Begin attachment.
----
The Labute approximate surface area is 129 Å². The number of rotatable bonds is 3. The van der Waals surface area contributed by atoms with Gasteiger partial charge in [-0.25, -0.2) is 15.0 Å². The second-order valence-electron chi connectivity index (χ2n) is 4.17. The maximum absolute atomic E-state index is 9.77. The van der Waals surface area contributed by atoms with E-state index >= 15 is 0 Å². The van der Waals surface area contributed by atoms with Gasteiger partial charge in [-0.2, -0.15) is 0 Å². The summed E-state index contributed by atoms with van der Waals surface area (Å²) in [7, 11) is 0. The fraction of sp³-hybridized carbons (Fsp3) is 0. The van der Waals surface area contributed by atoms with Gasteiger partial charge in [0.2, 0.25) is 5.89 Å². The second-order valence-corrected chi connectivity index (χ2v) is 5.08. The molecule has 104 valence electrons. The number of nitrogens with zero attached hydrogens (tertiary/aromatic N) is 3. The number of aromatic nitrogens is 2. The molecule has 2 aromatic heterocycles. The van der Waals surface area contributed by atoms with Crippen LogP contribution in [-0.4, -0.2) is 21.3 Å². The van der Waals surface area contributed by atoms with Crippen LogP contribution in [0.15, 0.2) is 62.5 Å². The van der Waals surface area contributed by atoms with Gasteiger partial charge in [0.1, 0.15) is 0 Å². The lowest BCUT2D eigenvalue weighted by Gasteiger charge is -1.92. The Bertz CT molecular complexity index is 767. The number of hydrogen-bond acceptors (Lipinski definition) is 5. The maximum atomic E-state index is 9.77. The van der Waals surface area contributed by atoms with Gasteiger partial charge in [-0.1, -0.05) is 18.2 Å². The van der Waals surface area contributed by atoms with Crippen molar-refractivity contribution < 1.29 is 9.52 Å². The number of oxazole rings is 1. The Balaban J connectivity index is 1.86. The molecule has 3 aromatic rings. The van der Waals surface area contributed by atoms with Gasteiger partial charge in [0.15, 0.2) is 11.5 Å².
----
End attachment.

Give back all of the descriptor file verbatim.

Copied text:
The Labute approximate surface area is 129 Å². The number of rotatable bonds is 3. The van der Waals surface area contributed by atoms with Gasteiger partial charge in [-0.25, -0.2) is 15.0 Å². The second-order valence-electron chi connectivity index (χ2n) is 4.17. The maximum absolute atomic E-state index is 9.77. The van der Waals surface area contributed by atoms with E-state index >= 15 is 0 Å². The van der Waals surface area contributed by atoms with Gasteiger partial charge in [-0.2, -0.15) is 0 Å². The summed E-state index contributed by atoms with van der Waals surface area (Å²) in [7, 11) is 0. The fraction of sp³-hybridized carbons (Fsp3) is 0. The van der Waals surface area contributed by atoms with Gasteiger partial charge in [0.2, 0.25) is 5.89 Å². The second-order valence-corrected chi connectivity index (χ2v) is 5.08. The molecule has 104 valence electrons. The number of nitrogens with zero attached hydrogens (tertiary/aromatic N) is 3. The number of aromatic nitrogens is 2. The molecule has 2 aromatic heterocycles. The van der Waals surface area contributed by atoms with Crippen LogP contribution in [-0.4, -0.2) is 21.3 Å². The van der Waals surface area contributed by atoms with Crippen LogP contribution in [0.15, 0.2) is 62.5 Å². The van der Waals surface area contributed by atoms with Gasteiger partial charge in [0.1, 0.15) is 0 Å². The lowest BCUT2D eigenvalue weighted by Gasteiger charge is -1.92. The Bertz CT molecular complexity index is 767. The number of hydrogen-bond acceptors (Lipinski definition) is 5. The maximum atomic E-state index is 9.77. The van der Waals surface area contributed by atoms with Gasteiger partial charge in [-0.1, -0.05) is 18.2 Å². The van der Waals surface area contributed by atoms with Crippen molar-refractivity contribution < 1.29 is 9.52 Å². The number of oxazole rings is 1. The Balaban J connectivity index is 1.86. The molecule has 3 aromatic rings. The van der Waals surface area contributed by atoms with Gasteiger partial charge in [0.15, 0.2) is 11.5 Å².